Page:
Yes. The whole "cult of personality" thing took me by surprise. I've learned to be very careful about what I say in public — something completely innocent can be misinterpreted wildly, I've learned, and blown out of proportion. The webcomics community is sometimes more hot-headed than other industries I've worked in (grin). To say the least. Anybody would appreciate the ego boost, I guess, but one of the things I keep telling the cartoonists who work with me is that they don't *need* me as much as some of them think they do. I'm no king (or queen)-maker. I'm just a technician and a huckster, who works *for* the cartoonists, not the other way around. Sometimes I do a better job than other times, and there are some things I'm better at than other things. Mostly, I'm what you might call a "professional webcomics fan." Nobody should feel any sort of awe around me whatsoever.

Q. Any thoughts on what you think were the milestones for webcomics this year?

Kurtz & Keen going after the newspaper business is probably the biggest story of this year.

I thought it was very interesting that PV backed away from subscriptions, and the way they spun it. I think a completely different spin could easily be applied to that situation.

Generally, I think the comic book reading populace has started to turn the corner, and is realizing that webcomics matter.

Q. What will you try to accomplish in 2005?

WebcomicsNation will be the story of 2005. The idea is to take the tools we've used on MT (and some others, besides) to run our business, and make those tools available to any cartoonist who wants to use them. WCN won't be for people who aren't looking to make money from their webcomics — and that will always be a big part of the webcomics phenomenon — but for those who do seek to make a living from their work, and who don't know anything about programming or server maintenance, WCN will be a very empowering tool indeed.

I expect that hundreds of cartoonists who currently work in other fields (illustration, newspaper strips, comic books, etc) will find that WCN is exactly what they've been looking for, to help them jump onto the webcomics bandwagon. I also hope to make the tools powerful enough that even the typical webcartoonist — who generally is more tech-savvy than WCN requires them to be — will find some uses for the service.

 

2. Chris Crosby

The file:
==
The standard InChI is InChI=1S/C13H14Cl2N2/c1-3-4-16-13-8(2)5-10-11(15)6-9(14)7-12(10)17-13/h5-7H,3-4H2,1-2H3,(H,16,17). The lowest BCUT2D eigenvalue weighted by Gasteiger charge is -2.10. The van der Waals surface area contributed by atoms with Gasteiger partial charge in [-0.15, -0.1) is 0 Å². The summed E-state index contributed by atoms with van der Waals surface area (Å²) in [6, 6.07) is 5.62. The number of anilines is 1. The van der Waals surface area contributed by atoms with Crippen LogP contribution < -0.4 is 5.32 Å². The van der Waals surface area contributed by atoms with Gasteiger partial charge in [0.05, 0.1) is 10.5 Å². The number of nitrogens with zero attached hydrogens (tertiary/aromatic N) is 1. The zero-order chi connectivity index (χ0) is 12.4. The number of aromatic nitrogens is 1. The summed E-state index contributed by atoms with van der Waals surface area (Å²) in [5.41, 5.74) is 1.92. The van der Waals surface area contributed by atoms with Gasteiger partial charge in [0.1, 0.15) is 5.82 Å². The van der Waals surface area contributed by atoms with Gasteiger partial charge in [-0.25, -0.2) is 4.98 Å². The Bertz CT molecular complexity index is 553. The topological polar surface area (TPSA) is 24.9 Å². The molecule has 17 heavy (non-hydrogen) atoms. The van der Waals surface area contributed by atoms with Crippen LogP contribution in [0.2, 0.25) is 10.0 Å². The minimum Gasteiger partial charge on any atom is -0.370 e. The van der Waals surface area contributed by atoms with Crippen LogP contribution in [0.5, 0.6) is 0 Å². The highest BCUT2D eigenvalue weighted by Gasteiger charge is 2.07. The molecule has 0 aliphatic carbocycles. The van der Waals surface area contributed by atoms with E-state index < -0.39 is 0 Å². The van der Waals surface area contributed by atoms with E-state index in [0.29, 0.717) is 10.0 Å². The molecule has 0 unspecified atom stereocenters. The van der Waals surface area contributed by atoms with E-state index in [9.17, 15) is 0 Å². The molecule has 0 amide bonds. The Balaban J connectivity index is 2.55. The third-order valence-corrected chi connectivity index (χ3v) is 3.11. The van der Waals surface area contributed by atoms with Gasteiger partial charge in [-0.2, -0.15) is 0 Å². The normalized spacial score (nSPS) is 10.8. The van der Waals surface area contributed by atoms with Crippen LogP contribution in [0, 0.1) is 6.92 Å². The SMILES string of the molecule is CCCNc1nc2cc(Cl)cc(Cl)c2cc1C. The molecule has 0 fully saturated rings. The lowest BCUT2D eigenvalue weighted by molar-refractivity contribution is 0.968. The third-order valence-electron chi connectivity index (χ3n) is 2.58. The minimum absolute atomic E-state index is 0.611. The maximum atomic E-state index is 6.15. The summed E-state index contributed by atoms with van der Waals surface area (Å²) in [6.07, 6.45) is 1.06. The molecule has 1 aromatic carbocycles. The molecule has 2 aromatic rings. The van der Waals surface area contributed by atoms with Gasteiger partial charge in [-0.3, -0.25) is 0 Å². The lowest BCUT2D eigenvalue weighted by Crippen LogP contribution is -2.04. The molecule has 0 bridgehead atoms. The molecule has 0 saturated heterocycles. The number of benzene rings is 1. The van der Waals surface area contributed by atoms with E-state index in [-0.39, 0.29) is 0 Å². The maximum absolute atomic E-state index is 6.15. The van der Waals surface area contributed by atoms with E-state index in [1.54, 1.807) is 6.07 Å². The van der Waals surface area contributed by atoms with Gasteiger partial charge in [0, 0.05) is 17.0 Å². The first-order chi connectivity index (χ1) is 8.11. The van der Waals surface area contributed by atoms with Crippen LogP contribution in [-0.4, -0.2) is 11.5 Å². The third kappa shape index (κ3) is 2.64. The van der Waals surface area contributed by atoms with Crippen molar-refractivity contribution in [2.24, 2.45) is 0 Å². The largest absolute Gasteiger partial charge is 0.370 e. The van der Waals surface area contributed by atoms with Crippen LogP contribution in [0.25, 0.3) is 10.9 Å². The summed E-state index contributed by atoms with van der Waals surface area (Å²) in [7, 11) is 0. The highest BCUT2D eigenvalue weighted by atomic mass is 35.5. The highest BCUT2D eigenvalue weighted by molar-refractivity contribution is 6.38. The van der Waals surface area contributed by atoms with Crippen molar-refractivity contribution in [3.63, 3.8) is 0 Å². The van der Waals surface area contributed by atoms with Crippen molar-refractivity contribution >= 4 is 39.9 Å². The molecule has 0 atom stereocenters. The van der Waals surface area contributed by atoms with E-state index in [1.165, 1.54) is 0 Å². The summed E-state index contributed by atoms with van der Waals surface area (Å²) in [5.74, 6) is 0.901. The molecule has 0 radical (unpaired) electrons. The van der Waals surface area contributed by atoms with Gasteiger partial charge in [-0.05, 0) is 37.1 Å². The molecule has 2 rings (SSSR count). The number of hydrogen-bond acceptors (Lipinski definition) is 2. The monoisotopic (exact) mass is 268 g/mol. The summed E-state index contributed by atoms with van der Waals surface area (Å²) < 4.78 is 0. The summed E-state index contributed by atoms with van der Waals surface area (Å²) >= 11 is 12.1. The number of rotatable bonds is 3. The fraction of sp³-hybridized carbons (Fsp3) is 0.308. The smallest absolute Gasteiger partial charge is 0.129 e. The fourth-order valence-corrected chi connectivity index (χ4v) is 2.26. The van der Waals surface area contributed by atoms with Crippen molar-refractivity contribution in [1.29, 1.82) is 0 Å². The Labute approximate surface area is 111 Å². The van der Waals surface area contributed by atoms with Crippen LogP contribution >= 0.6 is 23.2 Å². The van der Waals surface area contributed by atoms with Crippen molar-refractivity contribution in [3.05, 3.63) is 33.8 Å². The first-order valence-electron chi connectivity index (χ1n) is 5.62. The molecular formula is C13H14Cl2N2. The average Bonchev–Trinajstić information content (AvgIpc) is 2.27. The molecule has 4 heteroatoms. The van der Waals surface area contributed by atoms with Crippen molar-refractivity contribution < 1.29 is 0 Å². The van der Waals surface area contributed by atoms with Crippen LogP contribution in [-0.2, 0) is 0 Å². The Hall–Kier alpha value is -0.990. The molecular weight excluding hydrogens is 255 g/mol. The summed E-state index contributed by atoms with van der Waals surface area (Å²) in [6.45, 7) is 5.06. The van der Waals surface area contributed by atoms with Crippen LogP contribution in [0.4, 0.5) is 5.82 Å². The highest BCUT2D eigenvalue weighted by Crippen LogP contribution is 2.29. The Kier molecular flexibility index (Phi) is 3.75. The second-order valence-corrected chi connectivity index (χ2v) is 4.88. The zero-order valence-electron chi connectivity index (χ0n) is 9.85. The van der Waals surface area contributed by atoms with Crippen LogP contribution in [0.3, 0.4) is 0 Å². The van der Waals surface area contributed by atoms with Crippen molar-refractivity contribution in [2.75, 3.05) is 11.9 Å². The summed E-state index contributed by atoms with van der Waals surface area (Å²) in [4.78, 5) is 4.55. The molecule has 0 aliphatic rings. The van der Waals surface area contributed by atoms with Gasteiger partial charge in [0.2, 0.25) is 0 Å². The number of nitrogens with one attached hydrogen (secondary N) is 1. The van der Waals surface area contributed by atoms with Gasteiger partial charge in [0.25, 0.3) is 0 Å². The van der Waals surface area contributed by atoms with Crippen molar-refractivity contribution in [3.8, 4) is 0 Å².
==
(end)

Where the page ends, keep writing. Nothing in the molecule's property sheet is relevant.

Chris Crosby and Darren Bleuel co-founded Keenspot in 2000. In 2004, Keenspot was very busy as it added a number of new webcomics to its site and initiated a number of new business efforts. It launched Keentoons, which features short animated works and made a push to get a Keenspot comics insert into newspapers. Crosby also continued to work on his long-running Superosity webcomic and he began a new webcomic Sore Thumbs. Finally Crosby himself moved from California to a small town in South Dakota (name?). We talked to Crosby about this year's accomplishments and his goals for 2005:

Q. What were the highlights for Keenspot this year?

Continued steady traffic and advertising revenue growth on the Keenspot sites. That's our bread and butter, and it's very bready and buttery. The really snazzy-looking redesign of the Keenspot logo and homepage. And Keenspot comics won 12 Web Cartoonist's Choice Awards in 2004.

[Also] though the overall success of our book line in 2004 was modest, we did publish a book, RPG WORLD v1, that outsold many titles published by comic-book heavy hitters like Marvel, DC, Image, and Dark Horse in bookstores. That's nothing to sneeze at.

[Other highlights included] launching the advertising-supported Keenspot Comics Page in September. It's in two small papers now (The Turlock Journal in Turlock, CA and The Bulletin in Emporia, Kansas) and will tentatively be in at least two more by the end of 2004. Right now we're in experimental mode with it, but within a few years, who knows? It could turn out to be a signifigant source of revenue for us.

Q. What were the milestones for webcomics in 2004?

I'm sure Scott Kurtz's big announcement at Comic-Con [about offering PVP to newspapers for free] will be remembered as one of them, and possibly the unprecedented webcomics presence at that convention.

Randy Milholland's readers paying him a living wage because he asked for it has gotta go in the webcomics history books, as well as the few web AND syndicated cartoonists who experienced similar results afterwards. Hasn't THE NORM raised around $60,000 in reader donations so far?

Q. You're in your sixth year of creating Superosity – are you still enjoying it?

Yes, though it's slightly harder to come up with ideas for it. As you probably know, I've done 2,100 strips so far, so I've done a lot of things with the characters already. I don't think I will ever be so desperate for original story ideas that the characters will constantly be on vacation ("The Simpsons are going to Utah!"), but I might get the urge to keep bringing back Paul Fusco far too often.

Q. You made a splash with new webcomic Sore Thumbs this year – an interesting combination of politics and gaming culture. How will that evolve in a non-election year like 2005?